When most people think of Brazil, it’s the incredible beaches that come to mind. Or the crazy parties of Carnival. Or the spectacular vistas and great weather. Or how indescribably gorgeous (and welcoming) the locals are.
But here’s a little known fact, and it’s something that sets Brazil apart from most other places: Brazil’s constitution prohibits the extradition of Brazilian citizens to other countries. This is a rare gem in the world… I’ll explain.
Believe it or not, most countries are happy to sell their citizens down the river to another government. If you have been charged with a crime in another country, or are even simply ‘wanted for questioning’, your home government in all likelihood will comply with the request to round you up and ship you off.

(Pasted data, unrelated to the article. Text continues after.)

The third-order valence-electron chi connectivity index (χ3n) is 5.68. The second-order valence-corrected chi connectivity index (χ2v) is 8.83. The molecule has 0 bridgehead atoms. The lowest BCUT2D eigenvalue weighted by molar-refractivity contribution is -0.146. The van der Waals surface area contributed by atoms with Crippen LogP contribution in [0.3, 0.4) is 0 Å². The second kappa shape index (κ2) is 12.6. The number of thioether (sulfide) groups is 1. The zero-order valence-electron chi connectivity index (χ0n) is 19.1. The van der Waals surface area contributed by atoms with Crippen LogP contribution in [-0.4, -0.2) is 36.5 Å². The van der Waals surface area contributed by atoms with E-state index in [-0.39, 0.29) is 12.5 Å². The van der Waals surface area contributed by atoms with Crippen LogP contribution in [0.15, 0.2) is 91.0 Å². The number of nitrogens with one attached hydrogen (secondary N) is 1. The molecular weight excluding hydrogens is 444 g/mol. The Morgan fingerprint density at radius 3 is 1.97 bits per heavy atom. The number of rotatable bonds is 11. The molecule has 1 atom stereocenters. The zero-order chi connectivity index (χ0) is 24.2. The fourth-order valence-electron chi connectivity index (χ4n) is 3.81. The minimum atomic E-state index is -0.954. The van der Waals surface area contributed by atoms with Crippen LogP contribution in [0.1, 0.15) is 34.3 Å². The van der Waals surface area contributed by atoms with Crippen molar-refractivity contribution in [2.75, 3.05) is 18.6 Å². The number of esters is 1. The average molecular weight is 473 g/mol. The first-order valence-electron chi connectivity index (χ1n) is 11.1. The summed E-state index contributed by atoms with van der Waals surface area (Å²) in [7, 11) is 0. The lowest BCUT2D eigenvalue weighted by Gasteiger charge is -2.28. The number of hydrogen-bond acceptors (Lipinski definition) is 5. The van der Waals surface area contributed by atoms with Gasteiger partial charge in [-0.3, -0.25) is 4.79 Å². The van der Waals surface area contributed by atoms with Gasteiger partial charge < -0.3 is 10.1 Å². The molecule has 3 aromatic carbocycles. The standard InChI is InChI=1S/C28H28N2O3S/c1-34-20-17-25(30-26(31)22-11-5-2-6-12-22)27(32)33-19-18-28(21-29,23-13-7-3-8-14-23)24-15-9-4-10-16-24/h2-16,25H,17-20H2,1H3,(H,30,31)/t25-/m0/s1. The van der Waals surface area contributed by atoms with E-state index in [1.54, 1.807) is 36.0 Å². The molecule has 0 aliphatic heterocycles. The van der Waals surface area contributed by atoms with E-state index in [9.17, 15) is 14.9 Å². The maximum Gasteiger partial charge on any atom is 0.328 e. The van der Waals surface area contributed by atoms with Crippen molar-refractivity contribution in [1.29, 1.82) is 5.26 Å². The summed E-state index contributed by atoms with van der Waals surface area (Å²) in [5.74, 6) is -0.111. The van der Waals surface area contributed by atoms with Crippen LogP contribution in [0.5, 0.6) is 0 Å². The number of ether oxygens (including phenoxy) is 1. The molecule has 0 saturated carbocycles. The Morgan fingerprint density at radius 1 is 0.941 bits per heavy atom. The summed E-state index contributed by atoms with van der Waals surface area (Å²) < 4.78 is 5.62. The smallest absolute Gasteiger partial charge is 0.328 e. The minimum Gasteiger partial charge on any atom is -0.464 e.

For example, only 7% of all extradition requests that the US government made to the British government between 1 January 2004 and 31 July 2009 were denied. The US government denied ZERO extradition requests from the British government over the same period.
You may also be familiar the ongoing case of Wikileaks’ founder Julian Assange, who is wanted in Sweden for “questioning” related to bizarre sex case.
The British government approved Sweden’s extradition request, though Assange has appealed the decision numerous times. He’s lost every appeal so far, and in all likelihood he’ll be on a plane bound for Sweden in the near future.
Assange is an Australian citizen, and his government has completely abandoned him.
You may also remember the more recent case of Kim Dotcom, the German founder of MegaUpload.com who was arrested in New Zealand as part of a US operation to shut down his file-sharing site. Like Assange, the German government has been silent.